Thursday, April 28, 2022

Before there were software engineers...


Before the term 'software engineer' was invented I used to be a computer programmer. I earned a living by building information systems and I loved my job. But I'd always had a hankering to be a writer and I'd dabbled in story telling more than once, with notable lack of success.

When I finally retired from the stress-filled rat race that was the IT industry in the mid-noughties I decided I'd finally write that book.

After a few weeks of writing, I threw my virtual manuscript at a virtual wall.

The problem was the main character who could interact with computers with her mind, sort of like… magic. With my IT background, that didn't really appeal. And I didn't like the setting. It was all too… fairy tale in space. And slow.

So, I dreamed up a new backstory. Imagine something not unlike the machine wars in Terminator has destroyed the fabric of the first world planets. Human kind has fought back and re-established itself. The Cyber Wars are now centuries in the past. But the lesson had been learned. Sophisticated society needs computers but there would be no artificial intelligence that could repeat the previous destruction. To make sure nothing like that could ever happen again, specially modified humans were used to act as an artificial intelligence but in a limited, strictly controlled way. These Supertechs created all the apps in the Confederacy's systems and kept the Fleet's warship systems going.

Meet Morgan Selwood. A supercomputer was embedded in her brain at birth and a few other modifications were made to make her a Supertech whether she liked it or not. Supertechs were supposed to be subservient, obedient individuals who did what they were told. If they strayed from the path – well – they were exterminated. After all, mistakes DO happen, but not tolerated.

Morgan was a mistake.

She's feisty and difficult and exceptionally good at what she does. She also hates, loathes, and detests Authority – especially admirals.

I wrote a short story about Morgan's first posting after she scraped through her Fleet Academy training. It's called Supertech


She’s a Supertech, bioengineered from birth, fresh out of the Academy and tasked with designing a control system for an experimental fighter. Morgan’s up for the challenge but there’s more to the job than meets the eye. The Fleet invested in her education but did they train her for … this?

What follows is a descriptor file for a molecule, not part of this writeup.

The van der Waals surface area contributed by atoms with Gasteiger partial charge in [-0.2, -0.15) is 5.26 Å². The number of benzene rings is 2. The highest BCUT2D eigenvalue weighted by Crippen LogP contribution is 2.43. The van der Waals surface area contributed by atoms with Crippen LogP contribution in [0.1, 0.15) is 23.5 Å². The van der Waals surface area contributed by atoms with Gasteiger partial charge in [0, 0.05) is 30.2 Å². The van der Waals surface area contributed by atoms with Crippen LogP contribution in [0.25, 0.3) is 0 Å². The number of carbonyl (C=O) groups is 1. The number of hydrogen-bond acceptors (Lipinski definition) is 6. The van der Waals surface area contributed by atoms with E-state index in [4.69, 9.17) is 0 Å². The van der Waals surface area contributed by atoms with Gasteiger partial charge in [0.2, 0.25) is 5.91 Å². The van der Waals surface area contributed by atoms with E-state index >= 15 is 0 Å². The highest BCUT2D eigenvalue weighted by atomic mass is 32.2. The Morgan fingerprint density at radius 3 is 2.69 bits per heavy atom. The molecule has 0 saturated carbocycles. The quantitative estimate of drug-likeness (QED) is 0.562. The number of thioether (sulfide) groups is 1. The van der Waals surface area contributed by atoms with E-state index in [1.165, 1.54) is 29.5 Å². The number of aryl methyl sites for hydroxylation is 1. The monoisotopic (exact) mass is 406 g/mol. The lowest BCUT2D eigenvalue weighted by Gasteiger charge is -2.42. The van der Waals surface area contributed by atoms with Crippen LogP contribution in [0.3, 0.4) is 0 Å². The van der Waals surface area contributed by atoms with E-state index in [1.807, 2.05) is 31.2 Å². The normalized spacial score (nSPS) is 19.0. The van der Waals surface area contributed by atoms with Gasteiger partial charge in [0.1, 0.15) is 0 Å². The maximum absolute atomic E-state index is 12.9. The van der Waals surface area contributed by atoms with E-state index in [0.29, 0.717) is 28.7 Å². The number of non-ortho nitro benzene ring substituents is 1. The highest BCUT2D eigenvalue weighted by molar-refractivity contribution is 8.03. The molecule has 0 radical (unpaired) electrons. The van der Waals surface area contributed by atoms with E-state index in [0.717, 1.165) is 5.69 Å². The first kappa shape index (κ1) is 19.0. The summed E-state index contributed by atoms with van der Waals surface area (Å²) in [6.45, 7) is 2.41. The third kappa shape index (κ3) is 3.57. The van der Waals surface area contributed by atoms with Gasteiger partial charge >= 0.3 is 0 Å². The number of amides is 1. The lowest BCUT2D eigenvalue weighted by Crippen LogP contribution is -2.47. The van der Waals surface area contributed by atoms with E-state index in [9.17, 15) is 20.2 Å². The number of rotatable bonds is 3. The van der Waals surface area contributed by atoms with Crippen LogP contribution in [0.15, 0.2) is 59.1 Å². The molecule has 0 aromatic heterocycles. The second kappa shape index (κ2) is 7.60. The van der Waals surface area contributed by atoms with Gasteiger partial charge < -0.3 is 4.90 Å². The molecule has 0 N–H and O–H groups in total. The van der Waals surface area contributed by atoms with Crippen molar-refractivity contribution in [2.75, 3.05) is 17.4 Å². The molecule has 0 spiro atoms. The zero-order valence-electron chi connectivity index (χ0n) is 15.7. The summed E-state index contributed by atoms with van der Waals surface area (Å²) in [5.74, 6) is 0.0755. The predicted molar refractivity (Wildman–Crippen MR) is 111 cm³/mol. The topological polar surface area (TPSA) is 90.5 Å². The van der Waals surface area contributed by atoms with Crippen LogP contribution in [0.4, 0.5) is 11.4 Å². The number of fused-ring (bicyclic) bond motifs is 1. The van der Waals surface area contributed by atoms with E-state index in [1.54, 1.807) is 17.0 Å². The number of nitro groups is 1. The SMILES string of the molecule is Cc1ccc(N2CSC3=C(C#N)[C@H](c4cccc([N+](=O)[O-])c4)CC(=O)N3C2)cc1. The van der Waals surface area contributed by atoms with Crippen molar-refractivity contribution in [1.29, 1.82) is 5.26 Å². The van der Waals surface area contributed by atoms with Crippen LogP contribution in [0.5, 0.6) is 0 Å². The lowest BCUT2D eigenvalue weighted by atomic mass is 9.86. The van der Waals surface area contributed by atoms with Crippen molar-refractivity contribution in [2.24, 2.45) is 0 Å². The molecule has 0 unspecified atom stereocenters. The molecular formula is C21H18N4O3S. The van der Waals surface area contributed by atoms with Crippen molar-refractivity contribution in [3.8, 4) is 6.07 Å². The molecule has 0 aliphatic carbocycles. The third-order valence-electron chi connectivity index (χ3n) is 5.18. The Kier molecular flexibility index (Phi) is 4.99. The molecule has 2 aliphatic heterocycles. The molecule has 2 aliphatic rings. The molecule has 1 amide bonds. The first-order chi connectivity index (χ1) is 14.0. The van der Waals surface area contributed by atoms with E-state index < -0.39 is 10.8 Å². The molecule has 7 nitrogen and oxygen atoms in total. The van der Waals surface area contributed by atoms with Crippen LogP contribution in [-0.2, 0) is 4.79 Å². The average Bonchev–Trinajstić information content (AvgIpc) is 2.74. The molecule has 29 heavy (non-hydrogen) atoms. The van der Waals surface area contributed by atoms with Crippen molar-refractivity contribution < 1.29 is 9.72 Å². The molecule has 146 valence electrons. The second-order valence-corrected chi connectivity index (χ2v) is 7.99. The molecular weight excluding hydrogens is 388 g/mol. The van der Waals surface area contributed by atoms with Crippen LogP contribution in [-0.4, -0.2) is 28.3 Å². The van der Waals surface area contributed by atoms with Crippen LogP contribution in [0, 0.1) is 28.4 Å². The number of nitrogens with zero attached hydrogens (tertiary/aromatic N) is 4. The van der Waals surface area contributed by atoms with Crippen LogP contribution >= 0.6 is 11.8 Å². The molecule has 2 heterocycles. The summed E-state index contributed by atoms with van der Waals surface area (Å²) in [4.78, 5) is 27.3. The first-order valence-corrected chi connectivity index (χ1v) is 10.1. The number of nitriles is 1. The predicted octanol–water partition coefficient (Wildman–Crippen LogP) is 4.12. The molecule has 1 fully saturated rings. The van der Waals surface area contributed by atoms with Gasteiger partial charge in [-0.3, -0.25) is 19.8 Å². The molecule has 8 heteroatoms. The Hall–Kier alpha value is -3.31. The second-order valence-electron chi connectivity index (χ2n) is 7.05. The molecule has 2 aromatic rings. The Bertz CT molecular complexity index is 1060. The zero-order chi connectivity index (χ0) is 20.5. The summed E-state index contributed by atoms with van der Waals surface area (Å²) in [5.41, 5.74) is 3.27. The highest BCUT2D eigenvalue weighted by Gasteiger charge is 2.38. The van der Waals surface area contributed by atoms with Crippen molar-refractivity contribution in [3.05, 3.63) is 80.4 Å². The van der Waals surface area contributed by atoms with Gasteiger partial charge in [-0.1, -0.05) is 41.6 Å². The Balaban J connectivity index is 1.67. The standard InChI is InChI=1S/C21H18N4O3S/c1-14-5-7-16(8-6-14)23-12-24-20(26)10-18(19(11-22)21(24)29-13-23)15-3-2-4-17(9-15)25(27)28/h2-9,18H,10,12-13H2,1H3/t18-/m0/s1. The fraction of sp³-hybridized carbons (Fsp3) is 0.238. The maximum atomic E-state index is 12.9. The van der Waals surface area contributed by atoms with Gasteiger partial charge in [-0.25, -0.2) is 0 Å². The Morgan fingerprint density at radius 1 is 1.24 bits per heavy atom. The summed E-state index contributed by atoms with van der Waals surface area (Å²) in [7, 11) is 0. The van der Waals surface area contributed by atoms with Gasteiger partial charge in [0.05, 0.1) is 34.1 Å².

Ensign Morgan Selwood was almost too good at her job and far too casual about Fleet rules and regulations. Tasked with designing a control system for an untested attack fighter seemed like a dream come true and a real career booster. But the specs and modules tell only part of the story—what Morgan discovers can put not just her career, but lives at risk.

You can buy the book (US$0.99) at  Your choice of vendor

Or use coupon code RYIE5BBQZT at Payhip and get it for FREE. This offer expires on 30th April.

Then I got to work on her main story – Morgan's Choice. The book's name has changed several times, Morgan's name has changed several times, and the story has changed, too. Given the current penchant for titles like 'The Alien Admiral's captive' and such, perhaps I should have called the book "The Alien Admiral's Cyborg". But it was always going to be about Morgan going far beyond her own world to undiscovered parts, where she would have her adventures, and meet a man who could match her.

Oh - that story I flung at the virtual wall? After a few revisions and rewrites it was finally published as The Iron Admiral: Conspiracy.


Wednesday, April 27, 2022

CAPTIVE (The Survival Race, book 1) - CHAPTER 13

Last week's episode ended with Addy in a bad place emotionally...she hates this new planet and hates being a broodmare. Who could blame her? At least we know Max is alive. (Yay!) But how does Addy feel about that?

If you just found CAPTIVE, you can catch up reading here: Chapter 1  Chapter 2  Chapter 3  Chapter 4  Chapter 5  Chapter 6  Chapter 7  Chapter 8  Chapter 9  Chapters 10 & 11  Chapter 12

Or you can get the full book now at your favorite retailers for only $2.99.

An abducted cop and a gladiator prisoner must learn to trust each other with their lives…and their hearts…to escape their alien captors.  


Chapter Thirteen


It was another sleepless night as usual.

A gentle shower misted outside Tess’s transparent bedroom. Tired of watching tiny raindrops merge into large beads and roll down the observation wall, Addy got up from her pillow bed, pulled on her jean shorts and a sweatshirt, and crept to the kitchen in search of an apple.